Comment by Bill Pritchard (29) on April 26, 2013 at 7:15pm

I feel like you are in my head when you wrote this lol... I've bought cheap seats (Uecker Seat in Milwaukee, Skyline in Atlanta) because I wanted the actual ticket. This is the main reason I don't like StubHub as well. They used to send you the tickets (I remember as late as 2009 I recieved them from the seller.) They should give you the option to get the tickets after the game is played, I know the digital delivery and verification is to prevent counterfeits, but there are plenty of people who want the ticket itself, and they do still allow physical delivery for other sports. You can get them reprinted at many parks, but some do charge for it. I know I exchanged my seats for a game at Wrigley and they reprinted the tickets for free (I originally had a tickets.com bland one from the Cubs site, and got a nice one with the wrigley theme on it) but Miller Park tried charging me $5 for a reprint, which is why I bought the Uecker seat for a buck.

Comment by Bob D (MLB 30/48 total 442) on April 22, 2013 at 3:54pm

Tim
if 2 people had showed up with valid tickets, the person with the stub hub ticket calls the 800 number that stub hub provides and presumably the seller has to deal with stubhub.
I too was at the Met game yesterday and bought tickets the "old school way" and the way I buy at most minor league and college parks. Walked up to the window and bought them.
To me espocially at an April game in a half empty stadium if a scalper wants my business he has to ooffer a deal.
The one scalper we talked to yesterday not only failed to offer a deal, but he lied to us. He claimed he had tickets right behind 3rd base in section 141. That did not sound right to me(22nd visit to this park) and when one friend got the seating chart on his phone it was easily seen that it was a outfield section. At that point we would not have bought any tickets from him at any price and just proceed the rest of the way to the box office.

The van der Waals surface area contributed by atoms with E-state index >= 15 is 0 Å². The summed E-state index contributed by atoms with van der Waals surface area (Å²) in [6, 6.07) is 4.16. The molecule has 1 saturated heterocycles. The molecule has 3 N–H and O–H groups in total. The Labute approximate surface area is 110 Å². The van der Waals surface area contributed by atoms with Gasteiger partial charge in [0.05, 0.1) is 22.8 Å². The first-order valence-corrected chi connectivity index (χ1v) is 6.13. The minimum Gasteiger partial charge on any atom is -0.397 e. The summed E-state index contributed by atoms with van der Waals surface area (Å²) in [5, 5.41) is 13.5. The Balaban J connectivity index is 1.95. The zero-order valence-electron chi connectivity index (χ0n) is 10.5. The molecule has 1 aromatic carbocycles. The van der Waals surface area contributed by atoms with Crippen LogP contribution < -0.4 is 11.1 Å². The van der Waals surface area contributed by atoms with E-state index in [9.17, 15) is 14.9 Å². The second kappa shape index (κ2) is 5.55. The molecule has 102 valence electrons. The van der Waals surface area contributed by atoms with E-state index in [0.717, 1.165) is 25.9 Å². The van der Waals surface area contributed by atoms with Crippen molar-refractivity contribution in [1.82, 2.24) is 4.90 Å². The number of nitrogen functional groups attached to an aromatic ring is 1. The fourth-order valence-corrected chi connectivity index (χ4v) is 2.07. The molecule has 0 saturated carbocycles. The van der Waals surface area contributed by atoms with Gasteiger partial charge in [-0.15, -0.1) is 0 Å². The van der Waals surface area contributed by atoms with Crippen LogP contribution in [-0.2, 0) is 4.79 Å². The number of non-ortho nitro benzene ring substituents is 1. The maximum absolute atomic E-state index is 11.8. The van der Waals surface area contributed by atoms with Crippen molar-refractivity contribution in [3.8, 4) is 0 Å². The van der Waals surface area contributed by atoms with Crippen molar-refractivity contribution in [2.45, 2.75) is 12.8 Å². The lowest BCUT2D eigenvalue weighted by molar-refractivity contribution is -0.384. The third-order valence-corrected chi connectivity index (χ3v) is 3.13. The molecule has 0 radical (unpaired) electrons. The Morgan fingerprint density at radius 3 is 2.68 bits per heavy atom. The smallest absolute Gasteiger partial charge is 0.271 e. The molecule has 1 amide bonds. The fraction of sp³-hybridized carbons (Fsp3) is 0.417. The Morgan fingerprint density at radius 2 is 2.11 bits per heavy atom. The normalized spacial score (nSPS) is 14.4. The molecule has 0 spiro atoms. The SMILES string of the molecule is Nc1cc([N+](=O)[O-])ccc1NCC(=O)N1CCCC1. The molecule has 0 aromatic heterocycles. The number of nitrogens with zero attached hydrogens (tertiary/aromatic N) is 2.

Comment by Brendan W. on April 22, 2013 at 1:25pm

I completely understand this, and I too was at Citi Field yesterday and the day before. One was with print at home tickets and another was for the holiday sale and had a Christmas design on it, and it has a lot of character.

I've decided to save my print-at-home stubs anyway, because sometimes I think that one day they may be obsolete and will show future generations how people started getting tickets in a different era. Though they have less character they are still worth keeping, Maybe they should let people print more "ticket-like" tickets so they have a little more character than, say a barcode and "mets.com".

Comment by Tim Choiniere on April 22, 2013 at 12:09pm

yesterday at Citi Field, we were in our seats and got talking with someonenext to us. He had bought his seat from Stubhub and when he handed his ticket to the usher, he looked at him funny and pulled out a ticket which had been redeemed for his seat that had been dropped on the ground and he had picked up. Presumably, he expected someone to show up without a ticket in their hand and look for that ticket. I am wondering what would have happened if 2 people showed up valid tickets to that seat. Who would be covered?

My other guess is that someone had the extra ticket in their hand and realized that they had sold that ticket and just threw it on the ground. Nobody ever showed up for that seat other than 1 from Stubhub

Comment by Thequesters Too on April 20, 2013 at 7:30pm

I wanted to add this piece of info after seeing all the MiLB and non-affiliated parks. There are some leagues, Appalachian being the prime example, where printed tickets are just not normal. Bristol White Sox give you a ticket that reads, "Keep this Stub." Very similar to those 50/50 games they play at a lot of the ballparks. Princeton is very similar so you won't get much there.

I know most of you are just like me and like to keep the ticket stubs, but there are some games you're just not going to be able to. I come up with an alternative if absolutely necessary.

Comment by Bob D (MLB 30/48 total 442) on April 18, 2013 at 4:32pm

I am torn on the stub issue. I have kept all mine, but I have so many in no particular order. I have them for minors and many colleges as well, but I keep track of all my MLB games on a spredsheet and have all my other ballparks on a spreadsheet. What I don't have filled in for non mlb parks is dates of games and number of games filled in so eventually I go thorugh ticket stubs and my scoring to fill those in.
As far as stubhub, I like the convience and ability to often get tickets below face. What I don't like is I think the spread between what the buyer is paying and the seller is getting is too high.